Standing against big government and for the people!
A question has been raised: Could the President supersede a provision of the Constitution by making a treaty contrary to that provision? For example, could the 2nd Amendment right of the people to keep and bear arms be superseded by an international treaty which would restrict people from keeping and bearing arms?
The Law is wishy-washy. The current predominant notion is that treaties take precedence over the Constitution. Thus, an international coalition is able to empower our President with unlimited authority to wage war, to enforce peace, and to define human rights. This situation is derived from our Constitution Article VI, which is lately interpreted to mean that treaties are supreme law superseding Constitutional provisions.
U.S. Constitution, Article VI, Paragraph 2:
"This Constitution, and the Laws of the United States which shall be made in pursuance thereof; and all treaties made, or which shall be made, under the authority of the United States, shall be the supreme law of the land; and the judges in every state shall be bound thereby, anything in the constitution or laws of any state to the contrary notwithstanding."
The current predominant notion of treaties taking precedence is an unconstitutional misinterpretation of our Constitution. Unfortunately, our judicial system is prone to occasional errors. It has ruled both ways on this particular issue. Below, I will provide my interpretation of the treaty issue. In the mean time, let it be noted that there have been many serious and very nearly successful attempts to amend the Constitution in such a way as to avoid the current misinterpretations.
"The Bricker Amendment is the collective name of a series of proposed amendments to the United States Constitution considered by the United States Senate in the 1950s. These amendments would have placed restrictions on the scope and ratification of treaties and executive agreements entered into by the United States and are named for their sponsor, Senator John W. Bricker of Ohio, a conservative Republican." (Wikipedia: Bricker Amendment)
"The best-known version of the Bricker Amendment, considered by the Senate in 1953–54, declared that no treaty could be made by the United States that conflicted with the Constitution, was self-executing without the passage of separate enabling legislation through Congress, or which granted Congress legislative powers beyond those specified in the Constitution. It also limited the President's power to enter into executive agreements with foreign powers." (Wikipedia: Bricker Amendment)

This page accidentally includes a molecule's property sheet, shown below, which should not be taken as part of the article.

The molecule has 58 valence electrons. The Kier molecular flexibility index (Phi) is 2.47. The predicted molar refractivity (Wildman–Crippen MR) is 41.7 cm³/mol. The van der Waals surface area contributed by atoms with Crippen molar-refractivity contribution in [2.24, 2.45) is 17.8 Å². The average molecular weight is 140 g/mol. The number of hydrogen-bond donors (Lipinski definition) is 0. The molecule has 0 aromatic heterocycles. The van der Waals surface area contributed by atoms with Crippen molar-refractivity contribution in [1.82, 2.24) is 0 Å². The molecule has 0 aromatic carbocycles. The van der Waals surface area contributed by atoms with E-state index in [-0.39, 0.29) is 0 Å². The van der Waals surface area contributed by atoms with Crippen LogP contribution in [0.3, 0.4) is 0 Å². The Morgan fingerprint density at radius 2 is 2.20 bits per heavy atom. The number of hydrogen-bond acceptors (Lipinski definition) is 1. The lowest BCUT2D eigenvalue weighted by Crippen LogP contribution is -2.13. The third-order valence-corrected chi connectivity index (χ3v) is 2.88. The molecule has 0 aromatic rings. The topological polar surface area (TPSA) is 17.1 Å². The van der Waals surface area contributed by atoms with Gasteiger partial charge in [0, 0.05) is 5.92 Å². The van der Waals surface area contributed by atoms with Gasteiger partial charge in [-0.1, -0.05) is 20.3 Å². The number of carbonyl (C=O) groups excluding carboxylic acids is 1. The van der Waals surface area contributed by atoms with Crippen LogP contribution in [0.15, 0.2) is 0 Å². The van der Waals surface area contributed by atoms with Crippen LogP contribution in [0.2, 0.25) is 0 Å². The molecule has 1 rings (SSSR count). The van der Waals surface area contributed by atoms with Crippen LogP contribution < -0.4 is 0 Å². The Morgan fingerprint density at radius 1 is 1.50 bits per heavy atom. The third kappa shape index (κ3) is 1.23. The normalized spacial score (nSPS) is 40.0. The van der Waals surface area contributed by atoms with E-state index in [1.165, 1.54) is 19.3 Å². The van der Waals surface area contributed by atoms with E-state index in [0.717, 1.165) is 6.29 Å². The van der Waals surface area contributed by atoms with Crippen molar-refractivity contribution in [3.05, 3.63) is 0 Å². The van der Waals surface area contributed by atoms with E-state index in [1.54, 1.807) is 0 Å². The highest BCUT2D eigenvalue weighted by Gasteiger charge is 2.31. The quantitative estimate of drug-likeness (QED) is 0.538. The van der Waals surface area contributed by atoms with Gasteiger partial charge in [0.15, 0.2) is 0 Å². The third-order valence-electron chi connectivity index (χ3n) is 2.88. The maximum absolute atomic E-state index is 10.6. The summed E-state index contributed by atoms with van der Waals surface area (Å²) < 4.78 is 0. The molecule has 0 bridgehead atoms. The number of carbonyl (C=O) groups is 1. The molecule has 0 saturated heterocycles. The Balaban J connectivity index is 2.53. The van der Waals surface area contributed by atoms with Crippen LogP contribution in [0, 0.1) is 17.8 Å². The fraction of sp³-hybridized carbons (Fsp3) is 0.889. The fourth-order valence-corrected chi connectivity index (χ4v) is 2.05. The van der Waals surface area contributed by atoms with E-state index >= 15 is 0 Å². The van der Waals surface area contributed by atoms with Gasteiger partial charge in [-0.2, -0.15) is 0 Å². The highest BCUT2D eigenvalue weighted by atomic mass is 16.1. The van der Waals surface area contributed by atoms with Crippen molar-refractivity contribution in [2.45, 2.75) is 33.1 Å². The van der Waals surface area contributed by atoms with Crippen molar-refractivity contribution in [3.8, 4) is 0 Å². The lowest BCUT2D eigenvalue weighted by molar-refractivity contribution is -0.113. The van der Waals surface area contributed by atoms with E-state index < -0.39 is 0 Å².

The Constitution, the Laws, and the Treaties, they "shall be the supreme law of the land" (Article VI, Paragraph 2). The Laws are made in pursuance of the Constitution (Article I, Section 8, Clause 18), and the treaties are made under the authority of the United States (Article II, Section 2, Paragraph 2). Thus all authority to make Laws and Treaties is delegated from the Constitution. Hence, the Constitution takes precedence over the Laws and the Treaties.
U.S. Constitution, Article I, Section 8, Clause 18:
"[The Congress shall have Power] To make all Laws which shall be necessary and proper for carrying into Execution the foregoing Powers, and all other Powers vested by this Constitution in the Government of the United States, or in any Department or Officer thereof."
U.S. Constitution, Article II, Section 2, Paragraph 2:
"He [the President] shall have Power, by and with the Advice and Consent of the Senate, to make Treaties, provided two thirds of the Senators present concur ...."
Article VI speaks in terms of Constitution, Laws, treaties, authority, and supreme. All these terms and judicial power relate to the Supreme Court (Article III, Sections 1 and 2). Thus in Article VI, the expression "the supreme law of the land" serves simply to identify the primary basis of the court's concerns.
U.S. Constitution, Article III, Section 1:
"The judicial Power of the United States, shall be vested in one supreme Court, and in such inferior Courts as the Congress may from time to time ordain and establish ...."
U.S. Constitution, Article III, Section 2:
"The judicial Power shall extend to all Cases, in Law and Equity, arising under this Constitution, the Laws of the United States, and Treaties made, or which shall be made, under their Authority ...."
Also from a larger perspective, the Constitution establishes the Government and limits its power. It is inconceivable that the Founders would intentionally elevate a treaty such that it could supersede the limitations so established. Article V establishes the means to amend our Constitution; it does not include the making of an international treaty as a way to alter our Constitution.
In conclusion, even though Article VI is currently used to elevate the role of treaties such that an international coalition is able to empower our President with unlimited authority, that interpretation of Article VI is incorrect. With a correct interpretation, treaties do not supersede the Constitution, and the President is bound to the terms of our Constitution.